- The company was initially formed as a joint venture between three of IT’s most competitive and successful vendors, EMC, VMware and Cisco, a partnership that many said was doomed to fail. But the trio found common cause and numerous enterprise and service provider clients who recognized the championship qualities in VCE’s “best-of-breed” converged infrastructure solutions.
- Virtually all system vendors start by developing lower end or single-use servers before tackling more complex solutions. In contrast, VCE rewrote the book on mission-critical enterprise computing with its foundational Vblocks.
- Critics claimed VCE’s focus on factory-integrated converged solutions was too narrow for sustainable success. Instead, VCE enjoyed year-over-year (YoY) revenue growth of over 50 percent through 2014, achieving a $2 billion annual run rate less than four years after its 2010 launch.
- At a time when some enterprise vendors are doubling down on proprietary technologies, VCE remains firmly committed to industry standard components.
- In contrast to vendors with often confusing varieties of client engagement and support models, the company’s solutions are engineered, manufactured, managed, supported and sustained as single products as part of the VCE Experience, a core value proposition available to all customers.
- While the company’s Vblock and VxBlock solutions leverage components from EMC, VMware and Cisco, VCE became an EMC Federation business last December, a move that allows it to consider a far wider range of technologies.
Note: Pund-IT, Inc. has a consulting relationship with VCE.
In other words, VCE has ignored the common wisdom that believes vendors must evolve upward and achieve greater product sophistication and complexity over time. Instead, VCE is evolving outward, steadily creating innovative new solutions that are closely aligned with its customers’ most pressing business requirements and compute needs.
What are those customer imperatives? They include significantly enhancing the performance of mission-critical applications and workloads, radically simplifying system deployment and management, and markedly lowering long-term operating expenses (OPEX). This last point is underscored by the new VxRack Systems that VCE announced at EMC World 2015, and qualify as a next logical step in the company’s portfolio of hyperconverged solutions.
VxRack isn’t EMC’s first foray into the hyperconverged space. That would be the VSPEX BLUE appliances launched in February of this year. Based on VMware’s EVO:RAIL and EMC software, VSPEX BLUE leverages commercial off-the-shelf (COTS) “white box” hardware into cost-effective, easy-to-deploy and manage hyper-converged solutions delivered by EMC’s channel partners. But while VSPEX BLUE can support dozens of virtual servers running on one to four 2U-servers, VCE found that its customers have a pressing need for far more scalable, configurable and adaptable hyper-converged systems.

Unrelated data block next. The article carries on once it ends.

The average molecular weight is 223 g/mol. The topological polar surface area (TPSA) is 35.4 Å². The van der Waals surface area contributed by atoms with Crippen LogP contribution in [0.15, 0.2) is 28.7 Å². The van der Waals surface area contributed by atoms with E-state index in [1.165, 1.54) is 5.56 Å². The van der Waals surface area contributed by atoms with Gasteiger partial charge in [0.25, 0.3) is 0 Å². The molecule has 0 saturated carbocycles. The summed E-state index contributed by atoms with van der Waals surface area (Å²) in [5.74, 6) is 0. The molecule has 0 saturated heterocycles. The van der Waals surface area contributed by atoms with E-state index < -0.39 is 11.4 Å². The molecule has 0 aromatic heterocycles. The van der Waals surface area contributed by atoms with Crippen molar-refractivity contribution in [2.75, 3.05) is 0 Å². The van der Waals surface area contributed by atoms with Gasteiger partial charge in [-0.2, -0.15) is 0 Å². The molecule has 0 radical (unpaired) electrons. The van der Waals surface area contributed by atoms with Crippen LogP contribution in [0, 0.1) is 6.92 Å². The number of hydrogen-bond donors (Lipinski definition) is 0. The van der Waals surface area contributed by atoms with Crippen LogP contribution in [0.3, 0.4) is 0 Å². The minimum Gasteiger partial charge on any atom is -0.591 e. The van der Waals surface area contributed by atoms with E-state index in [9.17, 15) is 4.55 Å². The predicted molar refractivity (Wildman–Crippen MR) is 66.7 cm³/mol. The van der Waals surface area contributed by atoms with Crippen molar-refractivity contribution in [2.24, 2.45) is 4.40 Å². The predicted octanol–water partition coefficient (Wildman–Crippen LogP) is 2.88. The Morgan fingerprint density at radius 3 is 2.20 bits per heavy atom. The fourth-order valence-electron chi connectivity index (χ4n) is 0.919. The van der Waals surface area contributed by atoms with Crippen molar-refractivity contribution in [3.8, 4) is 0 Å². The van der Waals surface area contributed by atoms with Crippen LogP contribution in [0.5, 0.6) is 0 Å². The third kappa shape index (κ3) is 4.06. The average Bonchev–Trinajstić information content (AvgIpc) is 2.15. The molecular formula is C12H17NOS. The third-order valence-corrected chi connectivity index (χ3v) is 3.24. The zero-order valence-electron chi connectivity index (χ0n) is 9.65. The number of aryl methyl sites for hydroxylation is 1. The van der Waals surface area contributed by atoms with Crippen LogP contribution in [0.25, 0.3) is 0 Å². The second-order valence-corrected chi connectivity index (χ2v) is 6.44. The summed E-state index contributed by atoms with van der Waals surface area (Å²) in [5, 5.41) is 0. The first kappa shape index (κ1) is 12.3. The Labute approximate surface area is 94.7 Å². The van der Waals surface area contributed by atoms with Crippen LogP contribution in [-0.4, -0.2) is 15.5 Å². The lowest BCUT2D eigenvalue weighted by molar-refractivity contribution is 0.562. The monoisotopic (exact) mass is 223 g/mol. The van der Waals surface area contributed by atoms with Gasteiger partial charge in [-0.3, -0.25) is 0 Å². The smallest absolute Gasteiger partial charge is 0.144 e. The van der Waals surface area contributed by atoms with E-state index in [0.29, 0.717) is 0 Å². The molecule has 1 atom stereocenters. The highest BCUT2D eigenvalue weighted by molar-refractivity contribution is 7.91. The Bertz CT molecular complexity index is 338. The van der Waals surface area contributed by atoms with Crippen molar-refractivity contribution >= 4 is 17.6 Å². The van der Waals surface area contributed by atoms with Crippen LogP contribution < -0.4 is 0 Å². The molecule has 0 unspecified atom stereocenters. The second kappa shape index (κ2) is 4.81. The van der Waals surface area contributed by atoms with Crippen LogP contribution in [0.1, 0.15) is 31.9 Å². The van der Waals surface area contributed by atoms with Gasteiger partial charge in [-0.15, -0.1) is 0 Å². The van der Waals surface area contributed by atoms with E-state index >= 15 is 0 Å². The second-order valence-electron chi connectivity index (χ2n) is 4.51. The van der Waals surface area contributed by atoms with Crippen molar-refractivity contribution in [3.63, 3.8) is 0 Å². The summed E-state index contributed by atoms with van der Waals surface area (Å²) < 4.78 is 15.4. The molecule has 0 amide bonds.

This is particularly true for increasingly common “third platform” workloads, like next generation databases, big data, social, mobile and cloud-native applications. That’s where the new VxRack Systems come in, cost-effectively leveraging what VCE calls “bright box” nodes with embedded HDDs and/or SSDs to support linear scalability from 4 to 1000+ nodes. VxRack Systems will initially be available in one of two “personalities” configured according to the customer’s virtualization preferences but I expect VCE to develop additional VxRack personalities over time.
Vblocks and VxBlocks focus on core tier one apps, transactional systems and traditional workloads that require high levels of resiliency and scalability. In contrast, VxRack Systems offer a robust, valuable platform for emerging and tier two applications where scalability is crucial. But just as importantly, VxRack Systems are fully integrated with VCE’s Vscale unified data center architecture and also support VCE’s Vision Intelligent Operations software.
As a result, VxRack Systems can be easily incorporated into existing VCE environments as part of a shared pool of compute resources. That means the new solutions will be valuable additions to VCE customers’ private and hybrid cloud computing efforts and practices.
This all sounds great, but does VCE face any significant obstacles or uncertainties? Certainly. While the company’s growth in its first few years was remarkable, the law of big numbers suggests that it can’t continue at that pace forever and is also likely to be impacted by increasing competition in converged systems. Problematic issues also arise when vendors enter a new market, as VCE has with VxRack Systems. These can include effective product positioning, defining best use cases and helping customers understand potential benefits.
That said, the new VxRack Systems qualify as a logical, powerful next step for both VCE’s solution portfolio and in its continuing outward evolution as an enterprise system vendor. VxRack Systems also lend credence to and should accelerate the success of the company’s go-to-market strategy.
By focusing more on solving clients’ problems than it does on the often questionable common wisdom of the IT industry crowd, VCE has crafted a course that’s been hugely beneficial to both itself and its growing roster of enterprise customers and service providers. In this context, VCE’s VxRack Systems qualify as the latest step in a journey that has already seen many successes, with many more to come.
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